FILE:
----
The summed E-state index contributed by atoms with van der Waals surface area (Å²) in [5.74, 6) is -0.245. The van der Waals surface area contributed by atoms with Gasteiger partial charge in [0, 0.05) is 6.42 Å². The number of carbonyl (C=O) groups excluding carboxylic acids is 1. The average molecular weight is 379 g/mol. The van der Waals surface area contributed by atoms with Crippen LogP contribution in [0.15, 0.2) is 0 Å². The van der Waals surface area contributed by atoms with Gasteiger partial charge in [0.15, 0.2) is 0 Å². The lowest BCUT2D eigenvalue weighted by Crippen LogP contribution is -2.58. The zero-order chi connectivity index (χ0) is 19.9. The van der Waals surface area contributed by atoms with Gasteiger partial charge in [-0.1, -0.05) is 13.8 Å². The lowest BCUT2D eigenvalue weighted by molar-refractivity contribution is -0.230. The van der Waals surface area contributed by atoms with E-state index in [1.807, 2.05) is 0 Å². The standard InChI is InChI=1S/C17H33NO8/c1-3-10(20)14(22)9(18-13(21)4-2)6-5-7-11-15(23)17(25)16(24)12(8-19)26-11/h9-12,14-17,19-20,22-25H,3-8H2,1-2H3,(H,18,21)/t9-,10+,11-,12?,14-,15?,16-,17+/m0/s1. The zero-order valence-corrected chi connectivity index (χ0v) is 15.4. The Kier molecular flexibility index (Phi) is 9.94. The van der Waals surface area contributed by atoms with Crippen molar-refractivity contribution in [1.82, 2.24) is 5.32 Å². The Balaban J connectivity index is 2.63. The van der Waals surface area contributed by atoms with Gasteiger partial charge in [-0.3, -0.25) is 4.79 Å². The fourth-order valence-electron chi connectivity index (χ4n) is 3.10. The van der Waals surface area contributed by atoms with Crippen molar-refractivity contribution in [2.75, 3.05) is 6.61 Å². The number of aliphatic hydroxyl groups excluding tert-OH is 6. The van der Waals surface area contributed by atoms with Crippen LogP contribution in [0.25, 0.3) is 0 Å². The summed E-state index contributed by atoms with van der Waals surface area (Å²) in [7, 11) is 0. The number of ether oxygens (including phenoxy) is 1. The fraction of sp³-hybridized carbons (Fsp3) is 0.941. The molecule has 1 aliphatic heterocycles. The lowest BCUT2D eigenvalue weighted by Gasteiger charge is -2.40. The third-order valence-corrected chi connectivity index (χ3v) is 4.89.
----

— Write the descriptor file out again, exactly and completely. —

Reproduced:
The summed E-state index contributed by atoms with van der Waals surface area (Å²) in [5.74, 6) is -0.245. The van der Waals surface area contributed by atoms with Gasteiger partial charge in [0, 0.05) is 6.42 Å². The number of carbonyl (C=O) groups excluding carboxylic acids is 1. The average molecular weight is 379 g/mol. The van der Waals surface area contributed by atoms with Crippen LogP contribution in [0.15, 0.2) is 0 Å². The van der Waals surface area contributed by atoms with Gasteiger partial charge in [0.15, 0.2) is 0 Å². The lowest BCUT2D eigenvalue weighted by Crippen LogP contribution is -2.58. The zero-order chi connectivity index (χ0) is 19.9. The van der Waals surface area contributed by atoms with Gasteiger partial charge in [-0.1, -0.05) is 13.8 Å². The lowest BCUT2D eigenvalue weighted by molar-refractivity contribution is -0.230. The van der Waals surface area contributed by atoms with E-state index in [1.807, 2.05) is 0 Å². The standard InChI is InChI=1S/C17H33NO8/c1-3-10(20)14(22)9(18-13(21)4-2)6-5-7-11-15(23)17(25)16(24)12(8-19)26-11/h9-12,14-17,19-20,22-25H,3-8H2,1-2H3,(H,18,21)/t9-,10+,11-,12?,14-,15?,16-,17+/m0/s1. The zero-order valence-corrected chi connectivity index (χ0v) is 15.4. The Kier molecular flexibility index (Phi) is 9.94. The van der Waals surface area contributed by atoms with Crippen molar-refractivity contribution in [1.82, 2.24) is 5.32 Å². The Balaban J connectivity index is 2.63. The van der Waals surface area contributed by atoms with Gasteiger partial charge in [-0.3, -0.25) is 4.79 Å². The fourth-order valence-electron chi connectivity index (χ4n) is 3.10. The van der Waals surface area contributed by atoms with Crippen molar-refractivity contribution in [2.75, 3.05) is 6.61 Å². The number of aliphatic hydroxyl groups excluding tert-OH is 6. The van der Waals surface area contributed by atoms with Crippen LogP contribution in [0.25, 0.3) is 0 Å². The summed E-state index contributed by atoms with van der Waals surface area (Å²) in [7, 11) is 0. The number of ether oxygens (including phenoxy) is 1. The fraction of sp³-hybridized carbons (Fsp3) is 0.941. The molecule has 1 aliphatic heterocycles. The lowest BCUT2D eigenvalue weighted by Gasteiger charge is -2.40. The third-order valence-corrected chi connectivity index (χ3v) is 4.89.